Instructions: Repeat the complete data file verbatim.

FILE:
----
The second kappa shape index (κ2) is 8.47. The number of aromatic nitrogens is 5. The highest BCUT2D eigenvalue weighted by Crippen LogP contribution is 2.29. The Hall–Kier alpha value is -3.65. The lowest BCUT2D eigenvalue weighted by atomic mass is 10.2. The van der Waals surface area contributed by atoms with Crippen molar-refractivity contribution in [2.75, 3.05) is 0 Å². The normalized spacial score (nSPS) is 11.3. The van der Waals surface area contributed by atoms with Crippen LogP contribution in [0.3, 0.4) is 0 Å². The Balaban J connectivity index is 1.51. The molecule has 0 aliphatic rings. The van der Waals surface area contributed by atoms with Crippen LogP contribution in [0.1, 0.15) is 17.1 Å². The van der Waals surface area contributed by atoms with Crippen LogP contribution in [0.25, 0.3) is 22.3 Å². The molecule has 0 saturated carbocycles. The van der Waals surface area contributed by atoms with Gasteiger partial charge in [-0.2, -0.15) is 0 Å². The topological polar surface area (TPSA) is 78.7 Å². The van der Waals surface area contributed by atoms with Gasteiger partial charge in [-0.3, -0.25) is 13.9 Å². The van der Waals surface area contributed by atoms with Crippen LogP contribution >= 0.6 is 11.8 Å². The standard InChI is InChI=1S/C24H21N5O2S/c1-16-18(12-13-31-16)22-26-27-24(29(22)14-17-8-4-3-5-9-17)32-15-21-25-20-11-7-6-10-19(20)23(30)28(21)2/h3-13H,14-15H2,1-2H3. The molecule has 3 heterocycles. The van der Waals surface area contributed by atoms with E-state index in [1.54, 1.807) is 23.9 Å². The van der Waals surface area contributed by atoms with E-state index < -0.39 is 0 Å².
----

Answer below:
The second kappa shape index (κ2) is 8.47. The number of aromatic nitrogens is 5. The highest BCUT2D eigenvalue weighted by Crippen LogP contribution is 2.29. The Hall–Kier alpha value is -3.65. The lowest BCUT2D eigenvalue weighted by atomic mass is 10.2. The van der Waals surface area contributed by atoms with Crippen molar-refractivity contribution in [2.75, 3.05) is 0 Å². The normalized spacial score (nSPS) is 11.3. The van der Waals surface area contributed by atoms with Crippen LogP contribution in [0.3, 0.4) is 0 Å². The Balaban J connectivity index is 1.51. The molecule has 0 aliphatic rings. The van der Waals surface area contributed by atoms with Crippen LogP contribution in [0.1, 0.15) is 17.1 Å². The van der Waals surface area contributed by atoms with Crippen LogP contribution in [0.25, 0.3) is 22.3 Å². The molecule has 0 saturated carbocycles. The van der Waals surface area contributed by atoms with Gasteiger partial charge in [-0.2, -0.15) is 0 Å². The topological polar surface area (TPSA) is 78.7 Å². The van der Waals surface area contributed by atoms with Gasteiger partial charge in [-0.3, -0.25) is 13.9 Å². The van der Waals surface area contributed by atoms with Crippen LogP contribution >= 0.6 is 11.8 Å². The standard InChI is InChI=1S/C24H21N5O2S/c1-16-18(12-13-31-16)22-26-27-24(29(22)14-17-8-4-3-5-9-17)32-15-21-25-20-11-7-6-10-19(20)23(30)28(21)2/h3-13H,14-15H2,1-2H3. The molecule has 3 heterocycles. The van der Waals surface area contributed by atoms with E-state index in [1.54, 1.807) is 23.9 Å². The van der Waals surface area contributed by atoms with E-state index < -0.39 is 0 Å².